Death of a car dealer = decline in customer loyalty?

14Oct08

The U.K. car market sees fundamental shifts

I’ve always loved cars.

I don’t know whether it was because I was taken to the London Motorshow by my father, to see the launch of the Mk I Golf, or because my grandfather worked at a car factory (visits to which are exciting for any kid). But I simply love cars.

Not that I can fix an engine, or anything else mechanical for that matter. But I do love car design and driving. People no longer say ‘I’m going for a drive.’ with no particular destination in mind. The car has become commonplace and often the products are no longer special, distinctive and idiosyncratic. While the cost of running a car has increased, it hasn’t been more expensive to buy a new car, relatively speaking, for over a decade.

The SMMT reported new car sales slumped to a level not seen since 1966 in August this year. And in recent months many major car manufacturers have seen their share price fall to resemble the line of a particularly treacherous ski slope.

But it’s the car dealerships and their salesmen that were, perhaps, the first to see the impending sales drought and feel it’s effects. For while consumers may perceive it is easy to obtain a new car from any one of a number of competing local dealers. This increasingly isn’t the case, as manufacturers are concentrating their distribution into ever fewer, ever larger, super dealers.

The table below, courtesy of Mintel, demonstrates how rapidly the number of car franchise networks has declined. According to the SMMT, new car registrations peaked in 2004; you can see the pronounced decline in the number of franchised dealerships following 2004. As well as the general drop in dealerships since 1998.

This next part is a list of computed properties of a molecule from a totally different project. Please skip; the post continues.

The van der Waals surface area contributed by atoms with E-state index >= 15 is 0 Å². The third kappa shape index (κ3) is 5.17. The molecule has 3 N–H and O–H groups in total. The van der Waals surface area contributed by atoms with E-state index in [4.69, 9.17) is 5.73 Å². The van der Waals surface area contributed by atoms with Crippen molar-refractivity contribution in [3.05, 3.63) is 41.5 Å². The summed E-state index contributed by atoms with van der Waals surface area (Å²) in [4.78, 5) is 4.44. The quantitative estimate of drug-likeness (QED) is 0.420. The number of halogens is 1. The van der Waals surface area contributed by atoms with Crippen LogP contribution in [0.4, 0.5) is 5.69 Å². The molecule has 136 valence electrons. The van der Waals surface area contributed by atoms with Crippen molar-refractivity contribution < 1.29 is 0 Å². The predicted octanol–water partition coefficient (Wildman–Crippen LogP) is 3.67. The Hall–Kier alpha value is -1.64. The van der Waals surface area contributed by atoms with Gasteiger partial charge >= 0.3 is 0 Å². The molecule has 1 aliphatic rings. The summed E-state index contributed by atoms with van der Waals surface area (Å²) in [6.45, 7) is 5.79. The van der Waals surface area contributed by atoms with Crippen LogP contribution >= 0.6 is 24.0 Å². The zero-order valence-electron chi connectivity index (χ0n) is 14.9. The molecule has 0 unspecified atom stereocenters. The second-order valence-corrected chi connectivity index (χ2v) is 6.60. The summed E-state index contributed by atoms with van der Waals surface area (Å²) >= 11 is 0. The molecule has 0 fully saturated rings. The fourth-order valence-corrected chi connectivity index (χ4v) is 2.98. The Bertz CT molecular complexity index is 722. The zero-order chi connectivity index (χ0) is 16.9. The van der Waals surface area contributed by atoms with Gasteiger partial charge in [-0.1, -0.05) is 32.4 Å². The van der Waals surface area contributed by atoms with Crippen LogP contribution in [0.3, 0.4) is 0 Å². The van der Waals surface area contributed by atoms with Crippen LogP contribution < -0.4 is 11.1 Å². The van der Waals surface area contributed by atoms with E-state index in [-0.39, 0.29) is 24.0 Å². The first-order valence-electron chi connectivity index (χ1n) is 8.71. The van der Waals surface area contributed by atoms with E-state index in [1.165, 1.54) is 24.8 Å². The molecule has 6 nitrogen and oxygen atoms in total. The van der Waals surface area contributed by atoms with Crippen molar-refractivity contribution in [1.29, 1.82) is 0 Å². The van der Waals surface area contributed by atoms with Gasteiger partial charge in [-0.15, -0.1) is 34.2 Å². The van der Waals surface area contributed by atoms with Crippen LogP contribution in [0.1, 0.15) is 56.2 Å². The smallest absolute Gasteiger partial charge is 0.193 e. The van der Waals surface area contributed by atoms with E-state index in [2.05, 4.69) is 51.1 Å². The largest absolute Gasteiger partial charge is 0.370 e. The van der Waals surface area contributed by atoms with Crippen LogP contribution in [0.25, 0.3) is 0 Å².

U.K. Car Franchise Decline

U.K. Car Franchise Decline

Such a correction has removed many of the dealerships that offered poor service or weren’t located in profitable areas. The market has moved toward a model where fewer, more powerful and more profitable groups not only control the market, but represent the aspirations of the manufacturers. Let’s hope that the Darwinian model of selection has left us with dealerships we want to go back to?

U.K. Customers are cutting the number of car journeys they make in the current economic downtown. The Times / Populus survey, June 2008, showed that 69% of consumers said they had cut down the number of trips they make by car inthe last year. The key journeys cut being listed as: Trips to the local shops (32%), to shopping malls (29%), trips abroad (24%), business trips (23%), school run (23%) and trips to visit friends (22%).

So what reasons were given as to why we don’t drive as much as we used to? Increasing ‘Cost’ (47%) and ‘Change in lifestyle’ (30%) were the key drivers in the decline in journeys. With only 13% of the 1,067 adult responders mentioning ‘The Environment’.

While we drive less, we are also less brand loyal to car manufacturers (a drop of more than 10% in recent years, to now an average of around 35%). I wonder if the relationship you had with your local car dealer (who isn’t there anymore) played a part in the decline in your car brand loyalty?

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3 Responses to “Death of a car dealer = decline in customer loyalty?”

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